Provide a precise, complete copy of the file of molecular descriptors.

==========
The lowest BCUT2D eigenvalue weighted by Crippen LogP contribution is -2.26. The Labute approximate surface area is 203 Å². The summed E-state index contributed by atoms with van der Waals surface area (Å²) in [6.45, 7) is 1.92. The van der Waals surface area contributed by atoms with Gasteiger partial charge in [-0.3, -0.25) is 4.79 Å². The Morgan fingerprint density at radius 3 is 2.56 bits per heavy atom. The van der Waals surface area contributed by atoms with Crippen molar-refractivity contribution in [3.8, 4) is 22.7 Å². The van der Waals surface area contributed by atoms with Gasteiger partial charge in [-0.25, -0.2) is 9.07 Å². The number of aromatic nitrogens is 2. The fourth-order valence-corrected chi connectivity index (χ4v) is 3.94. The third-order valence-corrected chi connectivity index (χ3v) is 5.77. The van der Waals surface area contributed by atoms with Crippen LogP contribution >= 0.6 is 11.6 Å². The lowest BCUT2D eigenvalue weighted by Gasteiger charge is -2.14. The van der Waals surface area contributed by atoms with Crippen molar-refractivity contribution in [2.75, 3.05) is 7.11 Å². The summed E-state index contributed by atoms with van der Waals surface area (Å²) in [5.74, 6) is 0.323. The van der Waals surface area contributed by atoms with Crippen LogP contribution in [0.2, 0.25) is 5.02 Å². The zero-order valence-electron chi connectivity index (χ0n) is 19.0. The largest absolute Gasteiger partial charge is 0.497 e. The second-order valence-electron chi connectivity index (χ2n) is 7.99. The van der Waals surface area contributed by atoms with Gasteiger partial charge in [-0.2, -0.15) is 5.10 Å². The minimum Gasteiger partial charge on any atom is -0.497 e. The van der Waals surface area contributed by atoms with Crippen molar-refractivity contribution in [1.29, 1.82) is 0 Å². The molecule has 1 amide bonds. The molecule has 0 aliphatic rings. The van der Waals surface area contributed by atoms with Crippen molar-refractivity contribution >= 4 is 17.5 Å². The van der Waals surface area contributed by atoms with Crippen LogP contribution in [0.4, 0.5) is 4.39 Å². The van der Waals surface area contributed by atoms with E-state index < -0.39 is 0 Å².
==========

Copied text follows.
The lowest BCUT2D eigenvalue weighted by Crippen LogP contribution is -2.26. The Labute approximate surface area is 203 Å². The summed E-state index contributed by atoms with van der Waals surface area (Å²) in [6.45, 7) is 1.92. The van der Waals surface area contributed by atoms with Gasteiger partial charge in [-0.3, -0.25) is 4.79 Å². The Morgan fingerprint density at radius 3 is 2.56 bits per heavy atom. The van der Waals surface area contributed by atoms with Crippen molar-refractivity contribution in [3.8, 4) is 22.7 Å². The van der Waals surface area contributed by atoms with Gasteiger partial charge in [-0.25, -0.2) is 9.07 Å². The number of aromatic nitrogens is 2. The fourth-order valence-corrected chi connectivity index (χ4v) is 3.94. The third-order valence-corrected chi connectivity index (χ3v) is 5.77. The van der Waals surface area contributed by atoms with Crippen LogP contribution >= 0.6 is 11.6 Å². The lowest BCUT2D eigenvalue weighted by Gasteiger charge is -2.14. The van der Waals surface area contributed by atoms with Crippen molar-refractivity contribution in [2.75, 3.05) is 7.11 Å². The summed E-state index contributed by atoms with van der Waals surface area (Å²) in [5.74, 6) is 0.323. The van der Waals surface area contributed by atoms with Crippen LogP contribution in [0.2, 0.25) is 5.02 Å². The zero-order valence-electron chi connectivity index (χ0n) is 19.0. The largest absolute Gasteiger partial charge is 0.497 e. The second-order valence-electron chi connectivity index (χ2n) is 7.99. The van der Waals surface area contributed by atoms with Gasteiger partial charge in [-0.2, -0.15) is 5.10 Å². The minimum Gasteiger partial charge on any atom is -0.497 e. The van der Waals surface area contributed by atoms with Crippen molar-refractivity contribution in [1.29, 1.82) is 0 Å². The molecule has 1 amide bonds. The molecule has 0 aliphatic rings. The van der Waals surface area contributed by atoms with Crippen molar-refractivity contribution >= 4 is 17.5 Å². The van der Waals surface area contributed by atoms with Crippen LogP contribution in [0.4, 0.5) is 4.39 Å². The van der Waals surface area contributed by atoms with E-state index < -0.39 is 0 Å².